The fourth part of profound knowledge deals with psychology. From Part 4 of our publication on the System of Profound Knowledge:
This may be the part of the system of profound knowledge that is lacking in most organizations today. This is what some refer to as the human or people side of quality. Unfortunately, the answer for many organizations is to form teams and assume that they have the people side of quality. Their seminars are based on working together as a team, how to lead a team meeting, and how to plan a team meeting.
Teamwork is important in the quality process. It is important that employees understand the roles of team leaders and team members, the stages of team growth, and the importance of agendas and minutes.
It is also critical that there exists a methodology to manage the formation of teams and ensure their success. However, motivation is much more than putting people on teams. This part of profound knowledge goes much beyond teams.
Unfortunately, six sigma essentially ignores the people side of quality as they train their black belt in the tools to improve processes. Much process improvement is blocked because people don't understand what motivates and drives others.
What motivates people? Answer - different things. As a manager, one must understand that people are different. The manager "must be aware of these differences and use them for optimization of everybody's abilities and inclination." To do this, a manager must understand motivation and psychology.
Dr. Deming believed that people had a right to “joy on the job.” And that management must drive out the fear that their management system has created.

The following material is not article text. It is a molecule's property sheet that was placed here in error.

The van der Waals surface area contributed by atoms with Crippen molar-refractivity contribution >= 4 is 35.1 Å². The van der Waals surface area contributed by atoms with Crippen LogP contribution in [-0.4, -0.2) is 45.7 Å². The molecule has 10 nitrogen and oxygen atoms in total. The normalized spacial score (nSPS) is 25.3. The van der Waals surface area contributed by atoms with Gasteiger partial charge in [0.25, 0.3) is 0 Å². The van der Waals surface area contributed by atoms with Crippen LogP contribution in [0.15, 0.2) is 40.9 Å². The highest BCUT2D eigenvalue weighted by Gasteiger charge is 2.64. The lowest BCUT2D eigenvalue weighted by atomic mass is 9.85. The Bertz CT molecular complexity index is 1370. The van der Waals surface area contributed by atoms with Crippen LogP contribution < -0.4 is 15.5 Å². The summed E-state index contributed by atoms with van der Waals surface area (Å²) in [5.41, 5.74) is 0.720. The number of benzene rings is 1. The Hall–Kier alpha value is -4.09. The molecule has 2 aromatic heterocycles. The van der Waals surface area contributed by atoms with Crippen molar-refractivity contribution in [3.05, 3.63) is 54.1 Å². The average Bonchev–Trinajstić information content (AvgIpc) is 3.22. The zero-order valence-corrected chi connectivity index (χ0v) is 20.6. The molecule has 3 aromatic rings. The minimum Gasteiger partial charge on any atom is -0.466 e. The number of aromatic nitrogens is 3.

You can learn much more about the system of profound knowledge through Dr. Deming’s books or The W. Edwards Deming Institute website.
The Fourteen Points
Dr. Deming developed 14 points to help transform management. Dr. Deming presented the 14 points in his book Out of the Crisis: “The 14 points are the basis for transformation of American industry. It will not suffice merely to solve problems, big or little. Adoption and action on the 14 points are a signal that management intend to stay in business and aim to protect investors and jobs. Such a system forme ed the basis for lessons for top management in Japan in 1950 and in subsequent years.”
You will often see the 14 points listed alone. They should not stand alone. They should be provided in the context Dr. Deming provided with the System of Profound Knowledge. The four-part series on our website intertwined the 14 points within his System of Profound Knowledge. In his preface to his book The New Economics, Dr. Deming wrote “My 14 Points for Management follow naturally as application of the system of profound knowledge, for transformation from the present style of management to one of optimization.”
Here are the 14 points.
- Create constancy of purpose toward improvement of product and service, with the aim to become competitive and to stay in business, and to provide jobs.
- Adopt the new philosophy. We are in a new economic age. Western management must awaken to the challenge, must learn their responsibilities, and take on leadership for change.
- Cease dependence on inspection to achieve quality. Eliminate the need for inspection on a mass basis by building quality into the product in the first place.
- End the practice of awarding business on the basis of price tag. Instead, minimize total cost. Move toward a single supplier for any one item, on a long-term relationship of loyalty and trust.
- Improve constantly and forever the system of production and service, to improve quality and productivity, and thus constantly decrease costs.
- Institute training on the job.
- Institute leadership. The aim of supervision should be to help people and machines and gadgets to do a better job. Supervision of management is in need of overhaul, as well as supervision of production workers.